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West Papua resistance losing fight for freedom 0 Comments

Monday, August 27, 2012 | Posted in ,

Resistance leaders in the restive Indonesian region of West Papua say they are losing their struggle for independence as authorities step up a decades-long campaign of abuse and intimidation.
After almost 50 years of Indonesian rule, the reins of control are being pulled tighter than ever, with human rights groups saying the frequency and ferocity of abuse is on the rise.
There are even claims that an elite counter-terrorism unit, one that has been funded and trained by Australia, is operating in West Papua where it is accused of targeting and killing independence leaders.
The ABC's Hayden Cooper went undercover in the secretive Indonesian provinces, where he discovered a police state operating with impunity.
The sheer scale of the police and military presence is obvious from the moment of arrival in the ruggedly beautiful region - a treasure trove of mineral wealth and a place where two vibrant cultures meet and struggle for the right to rule.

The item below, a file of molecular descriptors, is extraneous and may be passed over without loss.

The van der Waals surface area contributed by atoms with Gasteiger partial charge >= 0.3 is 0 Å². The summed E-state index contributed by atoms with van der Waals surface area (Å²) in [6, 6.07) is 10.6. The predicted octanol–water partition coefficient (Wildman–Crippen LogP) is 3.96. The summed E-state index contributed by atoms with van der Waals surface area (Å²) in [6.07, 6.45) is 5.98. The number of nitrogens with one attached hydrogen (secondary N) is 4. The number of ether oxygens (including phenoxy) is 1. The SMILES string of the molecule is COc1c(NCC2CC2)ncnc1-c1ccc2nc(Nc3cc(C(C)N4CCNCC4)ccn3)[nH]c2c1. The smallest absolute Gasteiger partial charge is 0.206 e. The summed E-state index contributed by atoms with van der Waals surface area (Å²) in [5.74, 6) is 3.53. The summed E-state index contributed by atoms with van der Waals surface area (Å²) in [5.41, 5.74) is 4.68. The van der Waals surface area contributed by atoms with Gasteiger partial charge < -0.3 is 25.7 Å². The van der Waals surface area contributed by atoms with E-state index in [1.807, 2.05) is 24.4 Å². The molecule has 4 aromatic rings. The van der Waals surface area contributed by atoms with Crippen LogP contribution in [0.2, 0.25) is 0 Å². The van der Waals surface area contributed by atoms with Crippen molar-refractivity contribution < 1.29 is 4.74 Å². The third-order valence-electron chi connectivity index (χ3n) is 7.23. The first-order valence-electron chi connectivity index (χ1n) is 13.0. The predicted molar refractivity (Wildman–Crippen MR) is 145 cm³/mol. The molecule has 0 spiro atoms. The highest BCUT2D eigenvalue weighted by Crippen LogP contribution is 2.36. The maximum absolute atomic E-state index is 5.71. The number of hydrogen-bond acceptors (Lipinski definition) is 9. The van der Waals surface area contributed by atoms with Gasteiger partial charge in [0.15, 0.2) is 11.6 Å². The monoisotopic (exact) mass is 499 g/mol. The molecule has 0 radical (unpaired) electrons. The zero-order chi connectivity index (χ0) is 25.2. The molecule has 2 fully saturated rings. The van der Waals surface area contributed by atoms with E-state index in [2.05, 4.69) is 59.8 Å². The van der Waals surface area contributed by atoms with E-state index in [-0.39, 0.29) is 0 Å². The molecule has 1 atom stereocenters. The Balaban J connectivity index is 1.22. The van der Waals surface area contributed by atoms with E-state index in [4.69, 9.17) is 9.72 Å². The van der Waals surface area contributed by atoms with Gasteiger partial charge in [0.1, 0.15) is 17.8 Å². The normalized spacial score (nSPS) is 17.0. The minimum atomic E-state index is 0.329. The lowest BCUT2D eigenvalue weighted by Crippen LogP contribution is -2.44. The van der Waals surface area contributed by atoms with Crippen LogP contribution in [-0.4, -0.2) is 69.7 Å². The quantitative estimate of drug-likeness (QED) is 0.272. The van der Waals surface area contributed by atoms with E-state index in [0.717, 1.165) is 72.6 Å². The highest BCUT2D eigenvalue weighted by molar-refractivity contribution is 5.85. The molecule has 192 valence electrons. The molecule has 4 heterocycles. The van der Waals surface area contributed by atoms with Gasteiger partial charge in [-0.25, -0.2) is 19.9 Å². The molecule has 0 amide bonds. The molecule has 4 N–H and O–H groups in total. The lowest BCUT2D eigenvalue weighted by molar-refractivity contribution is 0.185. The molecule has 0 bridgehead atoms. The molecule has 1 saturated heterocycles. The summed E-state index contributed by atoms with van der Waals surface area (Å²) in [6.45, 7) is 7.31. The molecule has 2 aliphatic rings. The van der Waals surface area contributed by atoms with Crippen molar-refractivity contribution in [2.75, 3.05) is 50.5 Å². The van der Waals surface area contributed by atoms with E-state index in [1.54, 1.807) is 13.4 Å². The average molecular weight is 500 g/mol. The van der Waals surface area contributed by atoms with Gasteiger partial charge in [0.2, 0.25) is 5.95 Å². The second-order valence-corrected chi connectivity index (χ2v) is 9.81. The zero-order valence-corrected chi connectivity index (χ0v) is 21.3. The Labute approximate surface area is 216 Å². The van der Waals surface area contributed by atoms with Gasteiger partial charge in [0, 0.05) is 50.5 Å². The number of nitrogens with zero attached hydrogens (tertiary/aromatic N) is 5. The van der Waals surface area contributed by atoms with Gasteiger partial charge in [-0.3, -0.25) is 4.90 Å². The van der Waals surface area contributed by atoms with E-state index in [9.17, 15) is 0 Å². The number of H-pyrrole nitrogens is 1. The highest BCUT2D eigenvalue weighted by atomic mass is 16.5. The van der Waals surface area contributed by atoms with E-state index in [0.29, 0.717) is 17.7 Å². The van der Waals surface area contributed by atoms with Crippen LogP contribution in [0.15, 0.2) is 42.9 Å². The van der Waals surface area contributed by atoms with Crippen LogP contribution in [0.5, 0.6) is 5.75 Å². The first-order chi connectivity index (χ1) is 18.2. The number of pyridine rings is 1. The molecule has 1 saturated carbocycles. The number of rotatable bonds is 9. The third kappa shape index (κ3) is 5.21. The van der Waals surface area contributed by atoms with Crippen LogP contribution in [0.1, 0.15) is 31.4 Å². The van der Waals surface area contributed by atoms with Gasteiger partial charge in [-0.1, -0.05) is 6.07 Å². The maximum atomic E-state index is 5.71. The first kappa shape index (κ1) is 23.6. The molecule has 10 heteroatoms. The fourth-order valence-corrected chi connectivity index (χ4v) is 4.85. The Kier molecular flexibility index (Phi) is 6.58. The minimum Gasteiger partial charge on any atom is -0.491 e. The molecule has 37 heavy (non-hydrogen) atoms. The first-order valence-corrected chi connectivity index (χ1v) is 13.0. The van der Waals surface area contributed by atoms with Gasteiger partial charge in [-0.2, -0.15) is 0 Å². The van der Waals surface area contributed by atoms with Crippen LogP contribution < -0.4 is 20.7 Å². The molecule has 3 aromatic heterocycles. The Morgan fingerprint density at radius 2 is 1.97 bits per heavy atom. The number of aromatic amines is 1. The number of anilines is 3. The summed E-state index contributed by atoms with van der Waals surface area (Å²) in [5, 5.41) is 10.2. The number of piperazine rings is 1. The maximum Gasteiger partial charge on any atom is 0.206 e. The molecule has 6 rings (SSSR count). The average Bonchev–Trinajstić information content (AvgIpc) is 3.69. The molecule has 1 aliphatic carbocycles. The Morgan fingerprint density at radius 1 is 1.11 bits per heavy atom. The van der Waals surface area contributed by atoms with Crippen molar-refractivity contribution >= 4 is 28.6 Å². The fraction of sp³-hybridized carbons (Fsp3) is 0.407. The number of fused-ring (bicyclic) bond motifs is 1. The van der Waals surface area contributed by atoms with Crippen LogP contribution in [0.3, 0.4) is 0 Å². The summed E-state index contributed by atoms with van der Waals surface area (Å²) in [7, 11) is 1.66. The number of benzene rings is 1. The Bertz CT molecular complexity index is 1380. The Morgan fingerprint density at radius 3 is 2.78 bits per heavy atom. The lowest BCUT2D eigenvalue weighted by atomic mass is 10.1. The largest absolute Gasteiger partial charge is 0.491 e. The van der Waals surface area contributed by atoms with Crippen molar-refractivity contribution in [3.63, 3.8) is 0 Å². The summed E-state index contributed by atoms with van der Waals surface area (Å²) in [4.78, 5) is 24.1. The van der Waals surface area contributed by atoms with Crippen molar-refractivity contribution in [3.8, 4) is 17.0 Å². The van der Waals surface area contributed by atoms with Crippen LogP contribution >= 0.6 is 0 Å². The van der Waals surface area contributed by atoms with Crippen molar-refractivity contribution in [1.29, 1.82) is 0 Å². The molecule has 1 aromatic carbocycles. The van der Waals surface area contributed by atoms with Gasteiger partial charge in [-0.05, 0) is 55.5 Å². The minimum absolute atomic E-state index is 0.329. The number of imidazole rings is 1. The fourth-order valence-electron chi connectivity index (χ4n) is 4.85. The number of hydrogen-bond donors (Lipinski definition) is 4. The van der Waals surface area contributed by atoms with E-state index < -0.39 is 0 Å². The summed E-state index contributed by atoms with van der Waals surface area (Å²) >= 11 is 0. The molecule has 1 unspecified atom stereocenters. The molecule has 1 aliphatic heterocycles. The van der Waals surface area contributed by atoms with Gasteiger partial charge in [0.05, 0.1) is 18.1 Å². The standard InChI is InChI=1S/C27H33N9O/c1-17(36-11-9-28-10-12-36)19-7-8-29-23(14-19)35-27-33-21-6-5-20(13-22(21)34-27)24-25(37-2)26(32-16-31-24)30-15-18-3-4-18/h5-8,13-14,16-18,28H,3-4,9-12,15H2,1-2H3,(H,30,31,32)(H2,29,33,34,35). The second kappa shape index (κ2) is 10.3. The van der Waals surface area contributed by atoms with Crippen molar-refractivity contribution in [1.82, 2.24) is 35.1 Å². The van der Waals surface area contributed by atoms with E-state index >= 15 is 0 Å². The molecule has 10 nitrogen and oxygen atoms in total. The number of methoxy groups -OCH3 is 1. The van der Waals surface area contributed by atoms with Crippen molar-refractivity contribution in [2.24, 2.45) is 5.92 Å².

Police and military outposts dotting roads at almost every kilometre are augmented by an unmarked, plain-clothed brigade of motorbikes - many of them allegedly police - and a coordinated web of police informants.
Mostly Indonesians, the informants could be shop owners, taxi drivers, hotel workers who watch the independence groups and pass information back up the chain to police for money.
Andreas Harsono, from Human Rights Watch, says West Papuans live in a constant state of fear.
"The Papuan people live in fear, in a constant fear, because of how many human rights abuses they suffered over the past five decades," he said.
And the heavy security presence keeps the closest eye on the independence leaders, including Victor Yeimo, the chairman of the West Papua national committee (KNBP).
Speaking from a safe-house in the capital, Mr Yeimo told 7.30 his organisation was peaceful and simply pushing for a referendum on Papuan sovereignty.
"No we don't use violence. We believe that in the open era, we believe one of the best methods we have to use is civil power now," he said.
"I don't think about how Indonesian they will attack me or target me, I don't feel about that - I don't think about it. What I'm thinking is how I can bring my people to freedom."

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